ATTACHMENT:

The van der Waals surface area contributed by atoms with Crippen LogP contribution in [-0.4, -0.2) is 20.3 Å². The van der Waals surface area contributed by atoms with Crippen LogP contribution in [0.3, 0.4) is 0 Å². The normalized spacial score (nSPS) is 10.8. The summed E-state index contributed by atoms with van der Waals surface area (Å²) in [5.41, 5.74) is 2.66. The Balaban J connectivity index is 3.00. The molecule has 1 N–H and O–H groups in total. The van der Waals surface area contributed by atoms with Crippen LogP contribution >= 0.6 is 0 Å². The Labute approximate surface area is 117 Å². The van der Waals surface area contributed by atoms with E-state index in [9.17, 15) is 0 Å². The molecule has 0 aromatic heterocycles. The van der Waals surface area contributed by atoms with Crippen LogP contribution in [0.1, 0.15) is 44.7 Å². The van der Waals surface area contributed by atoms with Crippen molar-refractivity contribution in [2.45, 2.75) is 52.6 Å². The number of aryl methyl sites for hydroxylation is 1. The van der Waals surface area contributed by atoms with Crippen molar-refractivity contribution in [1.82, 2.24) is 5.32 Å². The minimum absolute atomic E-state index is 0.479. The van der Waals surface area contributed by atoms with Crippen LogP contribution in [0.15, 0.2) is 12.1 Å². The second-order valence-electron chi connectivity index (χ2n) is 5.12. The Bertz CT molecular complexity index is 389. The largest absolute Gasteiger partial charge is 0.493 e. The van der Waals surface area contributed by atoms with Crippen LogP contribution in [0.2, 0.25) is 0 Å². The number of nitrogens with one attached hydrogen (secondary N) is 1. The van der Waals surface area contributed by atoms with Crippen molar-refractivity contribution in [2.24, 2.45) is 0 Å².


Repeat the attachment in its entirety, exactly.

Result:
The van der Waals surface area contributed by atoms with Crippen LogP contribution in [-0.4, -0.2) is 20.3 Å². The van der Waals surface area contributed by atoms with Crippen LogP contribution in [0.3, 0.4) is 0 Å². The normalized spacial score (nSPS) is 10.8. The summed E-state index contributed by atoms with van der Waals surface area (Å²) in [5.41, 5.74) is 2.66. The Balaban J connectivity index is 3.00. The molecule has 1 N–H and O–H groups in total. The van der Waals surface area contributed by atoms with Crippen LogP contribution >= 0.6 is 0 Å². The Labute approximate surface area is 117 Å². The van der Waals surface area contributed by atoms with E-state index in [9.17, 15) is 0 Å². The molecule has 0 aromatic heterocycles. The van der Waals surface area contributed by atoms with Crippen LogP contribution in [0.1, 0.15) is 44.7 Å². The van der Waals surface area contributed by atoms with Crippen molar-refractivity contribution in [2.45, 2.75) is 52.6 Å². The number of aryl methyl sites for hydroxylation is 1. The van der Waals surface area contributed by atoms with Crippen molar-refractivity contribution in [1.82, 2.24) is 5.32 Å². The minimum absolute atomic E-state index is 0.479. The van der Waals surface area contributed by atoms with Crippen LogP contribution in [0.15, 0.2) is 12.1 Å². The second-order valence-electron chi connectivity index (χ2n) is 5.12. The Bertz CT molecular complexity index is 389. The largest absolute Gasteiger partial charge is 0.493 e. The van der Waals surface area contributed by atoms with Crippen LogP contribution in [0.2, 0.25) is 0 Å². The number of nitrogens with one attached hydrogen (secondary N) is 1. The van der Waals surface area contributed by atoms with Crippen molar-refractivity contribution in [2.24, 2.45) is 0 Å².